On 7 September 1974, Pakistan formally became the Takfiri Republic of Pakistan (TRP). On that date, Pakistan’s elected parliament, pressurized by sectarian Mullahs, led by unscrupulous politicians, played God in declaring Ahmadis as non-Muslims.
The law came into force after the formal assent of the President ten days later, on 17 September 1974.
CONSTITUTION (SECOND AMENDMENT) ACT, 1974
An Act to amend the Constitution of the Islamic Republic of Pakistan [Gazette of Pakistan, Extraordinary, Part I, 21st September, 1974]
The following Act of Parliament received the assent of the President on 17th September,1974, and is hereby published for general information:-
Whereas it is expedient further to amend the Constitution of the Islamic Republic of Pakistan for the purposes hereinafter appearing ;
It is hereby enacted as follows:-
1- Short title and commencement.
(1) This Act may be called the CONSTITUTION (SECOND AMENDMENT) ACT, 1974
(2) It shall come into force at once.
2- Amendment of Article 106 of the Constitution.
In the Constitution of Islamic Republic of Pakistan, hereinafter referred to as the Constitution in Article 106, in clause (3) after the words “communities” the words and brackets “and persons of Quadiani group or the Lahori group (who call themselves ‘Ahmadis’)” shall be inserted.
3- Amendment of Article 260 of the Constitution.
In the Constitution, in Article 260, after clause (2) the following new clause shall be added, namely–
(3) A person who does not believe in the absolute and unqualified finality of The Prophethood of MUHAMMAD (Peace be upon him), the last of the Prophets or claims to be a Prophet, in any sense of the word or of any description whatsoever, after MUHAMMAD (Peace be upon him), or recognizes such a claimant as a Prophet or religious reformer, is not a Muslim for the purposes of the Constitution or law.” (Source)
On 7 September 1974, Pakistan became the first ever Muslim majority country in the world where an elected parliament declared a minority Muslim sect (Ahmadiyya Muslims) as infidels (or Kafir).
This was the second amendment to the 1973 Constitution of Pakistan for which Zulfikar Ali Bhutto proudly took credit for this most shameful act in Pakistan’s democratic history. Declaring Ahmadis to be non Muslim is one of the biggest sins of PPP which resulted in Persecution of Ahmadis in Pakistan and latter transpired in a greater calamity for another Muslim minority community, i.e., Shias who currently face a slow-motion genocide in Pakistan at the hands of Takfiri Deobandi extremists, with at least 19,000 dead and a similar number injured or permanently maimed.
Later in 1984, military dictator General Zia-ul-Haq issued a barbarian ordinance which barred Ahmadis from free practice of their faith, restricting them from using Islamic terms; a mere act of saying Assalam-o-Alaikum by an Ahmadi was declared a criminal offence.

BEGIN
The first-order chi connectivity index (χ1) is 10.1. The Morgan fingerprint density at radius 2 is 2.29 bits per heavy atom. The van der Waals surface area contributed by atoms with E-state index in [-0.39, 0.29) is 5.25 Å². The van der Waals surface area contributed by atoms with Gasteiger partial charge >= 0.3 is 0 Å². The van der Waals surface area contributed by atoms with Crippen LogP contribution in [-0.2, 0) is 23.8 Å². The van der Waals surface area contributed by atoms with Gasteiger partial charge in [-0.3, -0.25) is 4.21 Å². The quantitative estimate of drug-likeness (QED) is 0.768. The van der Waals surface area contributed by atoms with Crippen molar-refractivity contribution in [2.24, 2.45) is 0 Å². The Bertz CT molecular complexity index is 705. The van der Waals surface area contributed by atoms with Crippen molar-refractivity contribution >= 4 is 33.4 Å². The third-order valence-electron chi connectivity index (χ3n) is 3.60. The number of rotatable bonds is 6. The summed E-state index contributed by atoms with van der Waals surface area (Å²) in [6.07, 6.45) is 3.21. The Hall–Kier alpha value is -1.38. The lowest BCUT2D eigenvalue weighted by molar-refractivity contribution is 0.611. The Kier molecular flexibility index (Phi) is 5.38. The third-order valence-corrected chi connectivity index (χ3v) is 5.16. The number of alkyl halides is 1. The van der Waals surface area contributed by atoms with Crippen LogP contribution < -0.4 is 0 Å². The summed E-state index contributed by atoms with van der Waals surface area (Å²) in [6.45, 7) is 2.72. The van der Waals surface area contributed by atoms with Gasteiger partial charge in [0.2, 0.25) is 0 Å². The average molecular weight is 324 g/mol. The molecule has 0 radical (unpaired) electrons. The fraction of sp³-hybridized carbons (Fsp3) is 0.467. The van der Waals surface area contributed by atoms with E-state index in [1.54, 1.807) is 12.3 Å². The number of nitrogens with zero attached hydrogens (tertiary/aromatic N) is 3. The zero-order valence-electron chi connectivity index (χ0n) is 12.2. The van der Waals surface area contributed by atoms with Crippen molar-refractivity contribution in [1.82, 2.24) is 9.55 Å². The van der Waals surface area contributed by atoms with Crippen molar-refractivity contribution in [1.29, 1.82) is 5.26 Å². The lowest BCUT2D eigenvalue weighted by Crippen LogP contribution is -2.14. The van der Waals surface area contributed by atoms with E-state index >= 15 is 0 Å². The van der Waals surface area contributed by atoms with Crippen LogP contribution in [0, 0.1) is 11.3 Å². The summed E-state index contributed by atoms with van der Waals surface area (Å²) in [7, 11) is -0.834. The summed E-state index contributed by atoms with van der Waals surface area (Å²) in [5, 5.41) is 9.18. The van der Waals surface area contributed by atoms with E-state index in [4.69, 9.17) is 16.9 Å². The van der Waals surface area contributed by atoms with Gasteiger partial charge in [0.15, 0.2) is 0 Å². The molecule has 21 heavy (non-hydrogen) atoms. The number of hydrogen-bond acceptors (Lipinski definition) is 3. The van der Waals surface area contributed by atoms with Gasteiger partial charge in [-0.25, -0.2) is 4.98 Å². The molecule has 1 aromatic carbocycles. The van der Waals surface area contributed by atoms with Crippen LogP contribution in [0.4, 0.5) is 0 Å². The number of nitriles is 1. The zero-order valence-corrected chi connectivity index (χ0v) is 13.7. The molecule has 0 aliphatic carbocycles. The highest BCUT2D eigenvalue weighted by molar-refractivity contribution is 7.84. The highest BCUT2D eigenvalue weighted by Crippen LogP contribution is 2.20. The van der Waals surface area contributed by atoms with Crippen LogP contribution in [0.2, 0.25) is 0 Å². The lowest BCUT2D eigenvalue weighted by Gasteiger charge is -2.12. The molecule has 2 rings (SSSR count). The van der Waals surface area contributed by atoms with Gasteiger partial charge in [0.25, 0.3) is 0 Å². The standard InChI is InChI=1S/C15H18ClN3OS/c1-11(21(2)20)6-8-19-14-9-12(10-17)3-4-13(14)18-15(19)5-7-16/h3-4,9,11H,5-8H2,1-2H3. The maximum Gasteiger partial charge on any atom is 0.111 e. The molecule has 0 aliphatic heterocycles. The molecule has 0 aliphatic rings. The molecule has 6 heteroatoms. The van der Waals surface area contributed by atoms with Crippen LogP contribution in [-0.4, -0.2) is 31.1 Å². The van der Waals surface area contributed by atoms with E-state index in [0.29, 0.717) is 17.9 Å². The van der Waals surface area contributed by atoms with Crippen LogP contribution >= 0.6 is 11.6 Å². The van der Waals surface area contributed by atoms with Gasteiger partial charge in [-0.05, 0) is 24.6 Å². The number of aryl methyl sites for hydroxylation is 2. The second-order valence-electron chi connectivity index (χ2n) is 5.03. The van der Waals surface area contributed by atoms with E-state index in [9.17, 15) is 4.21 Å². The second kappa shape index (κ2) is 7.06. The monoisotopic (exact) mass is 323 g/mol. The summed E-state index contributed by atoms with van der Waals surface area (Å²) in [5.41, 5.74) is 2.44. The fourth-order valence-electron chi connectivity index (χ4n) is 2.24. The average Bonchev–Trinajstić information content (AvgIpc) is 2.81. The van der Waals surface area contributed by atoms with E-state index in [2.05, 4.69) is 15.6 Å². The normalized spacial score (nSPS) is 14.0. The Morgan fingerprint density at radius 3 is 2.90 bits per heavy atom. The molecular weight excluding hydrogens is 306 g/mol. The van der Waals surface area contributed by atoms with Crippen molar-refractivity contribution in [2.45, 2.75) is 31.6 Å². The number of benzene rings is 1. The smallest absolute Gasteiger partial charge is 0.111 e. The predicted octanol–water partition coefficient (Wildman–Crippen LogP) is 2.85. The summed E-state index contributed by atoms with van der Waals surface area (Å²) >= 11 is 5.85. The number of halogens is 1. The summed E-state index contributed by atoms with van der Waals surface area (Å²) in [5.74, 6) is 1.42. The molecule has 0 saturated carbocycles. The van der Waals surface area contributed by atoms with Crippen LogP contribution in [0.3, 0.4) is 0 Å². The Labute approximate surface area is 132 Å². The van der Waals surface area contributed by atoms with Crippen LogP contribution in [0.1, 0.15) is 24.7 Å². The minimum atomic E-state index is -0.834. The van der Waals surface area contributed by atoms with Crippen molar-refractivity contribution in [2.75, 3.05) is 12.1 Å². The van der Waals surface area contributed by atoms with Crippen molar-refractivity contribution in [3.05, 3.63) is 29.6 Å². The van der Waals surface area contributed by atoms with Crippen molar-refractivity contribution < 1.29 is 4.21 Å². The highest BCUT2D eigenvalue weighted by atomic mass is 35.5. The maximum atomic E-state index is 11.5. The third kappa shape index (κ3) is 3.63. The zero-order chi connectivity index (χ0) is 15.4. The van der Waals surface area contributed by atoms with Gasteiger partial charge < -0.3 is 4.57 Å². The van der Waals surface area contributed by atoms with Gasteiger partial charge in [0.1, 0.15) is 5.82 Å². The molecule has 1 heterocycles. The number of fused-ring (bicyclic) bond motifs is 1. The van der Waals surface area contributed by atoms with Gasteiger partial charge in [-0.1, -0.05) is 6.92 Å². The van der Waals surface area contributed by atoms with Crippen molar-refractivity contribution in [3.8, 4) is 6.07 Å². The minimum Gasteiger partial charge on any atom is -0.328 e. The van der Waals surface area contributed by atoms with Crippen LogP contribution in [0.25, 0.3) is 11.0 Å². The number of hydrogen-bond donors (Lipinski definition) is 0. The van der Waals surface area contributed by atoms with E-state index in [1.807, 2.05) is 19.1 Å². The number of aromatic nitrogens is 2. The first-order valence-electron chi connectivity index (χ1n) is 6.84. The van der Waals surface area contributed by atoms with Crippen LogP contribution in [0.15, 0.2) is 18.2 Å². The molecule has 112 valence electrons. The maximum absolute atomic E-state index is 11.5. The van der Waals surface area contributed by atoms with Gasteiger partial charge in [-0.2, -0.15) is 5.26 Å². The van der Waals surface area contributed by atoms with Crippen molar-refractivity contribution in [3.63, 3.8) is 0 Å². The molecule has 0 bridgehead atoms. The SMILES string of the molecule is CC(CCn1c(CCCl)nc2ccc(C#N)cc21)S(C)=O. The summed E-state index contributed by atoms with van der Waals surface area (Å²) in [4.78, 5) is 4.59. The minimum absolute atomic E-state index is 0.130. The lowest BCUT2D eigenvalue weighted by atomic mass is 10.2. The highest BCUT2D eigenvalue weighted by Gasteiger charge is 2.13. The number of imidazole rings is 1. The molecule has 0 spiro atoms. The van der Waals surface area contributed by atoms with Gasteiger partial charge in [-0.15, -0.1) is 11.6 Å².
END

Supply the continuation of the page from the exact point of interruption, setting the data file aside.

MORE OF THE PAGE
However, the roots of anti-Ahmadi prejudice run deep in the Subcontinent’s Muslims, including Sunni and Shia, although barring two or three token Shia clerics who joined the almost entirely Sunni-led and Sunni-participated anti-Ahmadi movement, majority of Shiites in Pakistan acted as insensitive spectators of Ahmadi persecution. For most Shiites, anti-Ahmadiyya movement by Sunnis was nothing more than an intra-Sunni feud.
It’s not only Sunni Deobandi, Ahle Hadith and Barelvi clerics who were full of hate speech against Ahmadis, several enlightened Sunni scholars too were not much different. It was a personality no less than the philosopher of Pakistan Allama Muhammad Iqbal who had for the first time demanded of the (then British) government to declare Ahmadis as non-Muslim minority.
The anti-Ahmadi legislation turned out to be a major step by the Pakistani State (after the induction of the Objectives Resolution) towards religious intolerance, sectarian violence and Takfiri terrorism. General Mohammed Zia Ul Haq went a step further and enacted notorious Ordinance XX restricting Ahmadis from labeling themselves as Muslims or practising Islamic rituals and traditions.
The anti-Ahamdi legislation encouraged politicians to further exploit Islam for politically expediency. It emboldened Sunni clerics as they tightened their hold on Pakistani society. It enabled Saudi Arabia to further promote its agenda of converting Pakistani into a Salafi-Deobandi republic. Indeed the precedent set by the second amendment gave the mullahs the audacity to intimidate the state into doing their bidding. It made it alright for the government, army, judiciary and politicians to use religion for political purpose. It resulted into further discriminatory laws. The controversial blasphemy laws (1986), the Hudood Ordinance (1979), the anti-Ahmadiyya Ordinance XX (1984) were natural results of the second amendment.